Why do you think it has to be either/or?John2 wrote:Ben wrote:
I guess I'm having a hard time picturing Paul acting out the crucifixion before the eyes of the Galatians rather than convincing them with the OT that Jesus was crucified.In Acts 28.18 it is the showing that is in public; in Galatians 3.1 it is the προγράφειν that is before their eyes. That is the difference, and it demonstrates that προγράφειν has to mean something like "show" or "publicly display" rather than something like "write beforehand" — barring time travel. "It was publicly displayed before your eyes" makes sense. "It was written beforehand before your eyes" does not.
You were translating it as "was written before", were you not? Stegall is apparently taking the other option, the one I am pushing, "was publically portrayed". He is then applying this word, not to the penning of the prophecies in the Hebrew scriptures (hundreds of years earlier), but rather to Paul's preaching itself (just recently, before the Galatians' very eyes). This is how I think most exegetes interpret the word: they basically make it a metaphor for preaching, which is fine. (You are agreeing with Stegall's interpretation, but you originally disagreed with his translation.)This is just my initial impression of Gal. 3:1. I've never thought about it before and I'm still getting acquainted with commentaries about it. Stegall seems to put it the way I'm seeing it:
In Galatians 3:1, the phrase "was publically portrayed" is one word in Greek, prographo. This verb is in the aorist tense and indicative mood, indicating a past tense portrayal of Christ as One who stands crucified. Paul is referring to the message he preached to these Galatians in the past while they were unbelievers. This was the same message referred to in Galatians 1:8-9. What message had they now taken their eyes off of? Grace? Justification through faith alone? No, not merely these things, but the work of Christ on the cross from which God's grace and justification flows. This is why the entire section in Galatians 3:1-14 that deals so heavily with justification begins with a riveting rebuke to get their focus back on the cross that Paul initially preached to them (3:1).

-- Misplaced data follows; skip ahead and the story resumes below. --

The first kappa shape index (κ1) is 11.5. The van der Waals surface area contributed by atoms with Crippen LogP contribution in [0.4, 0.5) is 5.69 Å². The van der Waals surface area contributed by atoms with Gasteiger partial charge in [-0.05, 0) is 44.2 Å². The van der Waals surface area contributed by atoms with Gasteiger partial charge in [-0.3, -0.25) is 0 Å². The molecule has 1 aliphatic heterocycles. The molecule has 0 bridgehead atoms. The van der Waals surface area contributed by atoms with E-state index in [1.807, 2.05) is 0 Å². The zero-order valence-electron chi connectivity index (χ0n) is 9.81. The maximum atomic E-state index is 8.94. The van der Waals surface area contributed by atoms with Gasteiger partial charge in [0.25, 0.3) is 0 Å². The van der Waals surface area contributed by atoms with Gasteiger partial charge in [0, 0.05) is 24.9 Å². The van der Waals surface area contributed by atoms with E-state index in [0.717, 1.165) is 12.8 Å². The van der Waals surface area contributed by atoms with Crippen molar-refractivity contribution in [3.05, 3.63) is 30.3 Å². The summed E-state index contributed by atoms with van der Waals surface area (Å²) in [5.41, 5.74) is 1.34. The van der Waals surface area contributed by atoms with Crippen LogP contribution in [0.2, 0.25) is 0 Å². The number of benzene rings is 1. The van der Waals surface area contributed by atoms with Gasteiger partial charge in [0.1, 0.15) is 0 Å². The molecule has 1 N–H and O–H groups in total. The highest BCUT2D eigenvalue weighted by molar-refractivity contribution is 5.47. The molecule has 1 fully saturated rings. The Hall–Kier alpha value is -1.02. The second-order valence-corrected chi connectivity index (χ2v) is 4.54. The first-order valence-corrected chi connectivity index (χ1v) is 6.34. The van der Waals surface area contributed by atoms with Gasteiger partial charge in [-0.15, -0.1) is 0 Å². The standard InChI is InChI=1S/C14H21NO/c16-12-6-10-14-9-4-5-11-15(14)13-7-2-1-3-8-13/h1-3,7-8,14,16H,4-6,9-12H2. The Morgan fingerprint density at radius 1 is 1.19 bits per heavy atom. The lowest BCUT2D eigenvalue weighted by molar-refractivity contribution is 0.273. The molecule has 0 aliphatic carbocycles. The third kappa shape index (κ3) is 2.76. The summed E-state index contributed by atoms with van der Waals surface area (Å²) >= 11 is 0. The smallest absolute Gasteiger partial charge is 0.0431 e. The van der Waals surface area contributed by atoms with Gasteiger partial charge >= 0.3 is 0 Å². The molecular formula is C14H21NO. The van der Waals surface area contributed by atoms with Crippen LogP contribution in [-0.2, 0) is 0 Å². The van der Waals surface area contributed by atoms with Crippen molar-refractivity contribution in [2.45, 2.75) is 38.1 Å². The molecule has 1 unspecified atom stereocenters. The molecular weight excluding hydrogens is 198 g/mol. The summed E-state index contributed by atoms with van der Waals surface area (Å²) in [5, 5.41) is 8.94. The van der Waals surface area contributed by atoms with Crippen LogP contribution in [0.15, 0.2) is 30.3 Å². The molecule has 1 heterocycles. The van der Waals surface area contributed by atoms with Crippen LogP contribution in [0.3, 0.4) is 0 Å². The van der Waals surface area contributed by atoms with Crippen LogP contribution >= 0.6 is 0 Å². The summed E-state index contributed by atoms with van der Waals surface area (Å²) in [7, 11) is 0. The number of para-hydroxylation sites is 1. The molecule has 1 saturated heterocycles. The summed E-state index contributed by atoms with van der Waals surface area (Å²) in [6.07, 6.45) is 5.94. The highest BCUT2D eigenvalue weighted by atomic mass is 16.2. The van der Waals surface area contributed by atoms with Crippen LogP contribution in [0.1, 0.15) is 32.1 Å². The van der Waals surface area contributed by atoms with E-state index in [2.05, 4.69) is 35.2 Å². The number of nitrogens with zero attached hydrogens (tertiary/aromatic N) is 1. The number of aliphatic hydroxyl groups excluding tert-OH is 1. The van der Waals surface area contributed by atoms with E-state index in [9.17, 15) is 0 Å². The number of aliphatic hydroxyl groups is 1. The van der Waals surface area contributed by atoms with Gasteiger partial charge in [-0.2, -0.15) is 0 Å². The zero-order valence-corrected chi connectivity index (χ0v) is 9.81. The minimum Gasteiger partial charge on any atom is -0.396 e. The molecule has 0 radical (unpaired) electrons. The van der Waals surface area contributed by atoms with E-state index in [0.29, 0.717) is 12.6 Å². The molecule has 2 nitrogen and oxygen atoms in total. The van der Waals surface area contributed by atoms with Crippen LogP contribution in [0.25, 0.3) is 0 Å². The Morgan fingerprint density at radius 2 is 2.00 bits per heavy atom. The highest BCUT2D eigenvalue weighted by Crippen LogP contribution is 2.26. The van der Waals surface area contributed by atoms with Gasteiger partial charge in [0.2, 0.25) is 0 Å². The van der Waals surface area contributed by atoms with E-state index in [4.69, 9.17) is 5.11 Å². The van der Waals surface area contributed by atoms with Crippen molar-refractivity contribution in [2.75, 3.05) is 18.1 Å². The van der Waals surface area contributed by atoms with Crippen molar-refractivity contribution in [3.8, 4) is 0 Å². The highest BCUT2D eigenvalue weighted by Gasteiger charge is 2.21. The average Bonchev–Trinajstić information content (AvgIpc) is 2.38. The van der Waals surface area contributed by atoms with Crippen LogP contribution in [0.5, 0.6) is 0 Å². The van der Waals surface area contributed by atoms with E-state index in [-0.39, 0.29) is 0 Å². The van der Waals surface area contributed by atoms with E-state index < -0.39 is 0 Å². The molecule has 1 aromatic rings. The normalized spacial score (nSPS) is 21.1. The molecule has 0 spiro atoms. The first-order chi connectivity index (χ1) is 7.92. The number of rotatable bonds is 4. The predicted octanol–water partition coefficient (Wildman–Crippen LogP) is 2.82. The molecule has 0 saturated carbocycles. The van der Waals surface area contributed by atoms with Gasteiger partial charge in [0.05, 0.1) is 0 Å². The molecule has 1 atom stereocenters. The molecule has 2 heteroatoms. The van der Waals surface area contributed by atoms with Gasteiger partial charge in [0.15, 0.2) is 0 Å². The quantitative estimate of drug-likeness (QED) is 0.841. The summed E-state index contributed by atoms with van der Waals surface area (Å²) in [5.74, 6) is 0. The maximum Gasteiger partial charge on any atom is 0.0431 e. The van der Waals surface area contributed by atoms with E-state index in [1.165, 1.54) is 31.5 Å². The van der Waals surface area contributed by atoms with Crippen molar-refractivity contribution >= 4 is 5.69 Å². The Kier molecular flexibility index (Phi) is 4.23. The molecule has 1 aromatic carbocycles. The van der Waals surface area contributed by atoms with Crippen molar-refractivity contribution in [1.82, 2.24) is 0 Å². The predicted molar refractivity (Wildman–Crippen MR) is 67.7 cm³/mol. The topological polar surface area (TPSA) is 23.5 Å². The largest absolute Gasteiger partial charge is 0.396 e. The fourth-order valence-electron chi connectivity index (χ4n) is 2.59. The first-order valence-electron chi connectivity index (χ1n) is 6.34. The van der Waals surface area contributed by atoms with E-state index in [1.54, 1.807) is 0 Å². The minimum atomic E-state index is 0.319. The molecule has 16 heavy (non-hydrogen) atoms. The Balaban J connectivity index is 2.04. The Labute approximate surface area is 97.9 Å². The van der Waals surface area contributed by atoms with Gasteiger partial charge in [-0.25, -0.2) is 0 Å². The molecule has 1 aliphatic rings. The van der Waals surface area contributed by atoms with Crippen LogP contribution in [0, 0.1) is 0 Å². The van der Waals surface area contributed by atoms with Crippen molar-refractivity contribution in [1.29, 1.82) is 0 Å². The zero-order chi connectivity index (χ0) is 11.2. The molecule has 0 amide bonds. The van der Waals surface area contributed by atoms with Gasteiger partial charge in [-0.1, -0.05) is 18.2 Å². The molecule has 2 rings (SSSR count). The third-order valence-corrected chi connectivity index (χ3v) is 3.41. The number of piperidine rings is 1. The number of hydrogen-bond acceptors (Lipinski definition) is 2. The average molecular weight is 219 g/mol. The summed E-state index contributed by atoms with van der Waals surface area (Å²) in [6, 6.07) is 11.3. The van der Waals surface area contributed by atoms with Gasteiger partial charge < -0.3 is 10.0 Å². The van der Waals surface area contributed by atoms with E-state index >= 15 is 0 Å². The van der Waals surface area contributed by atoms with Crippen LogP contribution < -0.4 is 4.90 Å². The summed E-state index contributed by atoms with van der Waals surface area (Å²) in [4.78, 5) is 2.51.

https://books.google.com/books?id=uj9H4 ... ED&f=false
What I am wondering out loud in this thread is whether perhaps the word is not as metaphorical as it sounds.
Good find.But I suppose there is room here for Paul having acted out the crucifixion in the manner that Longenecker puts it:
Paul vividly described and/or dramatically enacted the crucifixion of Jesus when he presented his gospel, capturing the imagination of his audience by depicting the crucifixion of Jesus in graphic detail ... He must, at the very least, have held out his arms to dramatize a crucified body for his audience.
https://books.google.com/books?id=DVoiC ... ED&f=false
Nor am I saying that. I think it is self-evident that Paul spoke about the crucifixion.I'm getting a better appreciation for your inquiry though. No one seems to be saying that Paul didn't talk about the crucifixion in Gal. 3:1....
Words move away from their roots all the time....but did he do more than that, and I don't understand Greek enough (or at all) to say. As a novice though, it seems "odd" to think that the word "prographo" doesn't have something to do with writing, but I guess it is related to the word "graphic" so I suppose I can appreciate the sense of a visual depiction.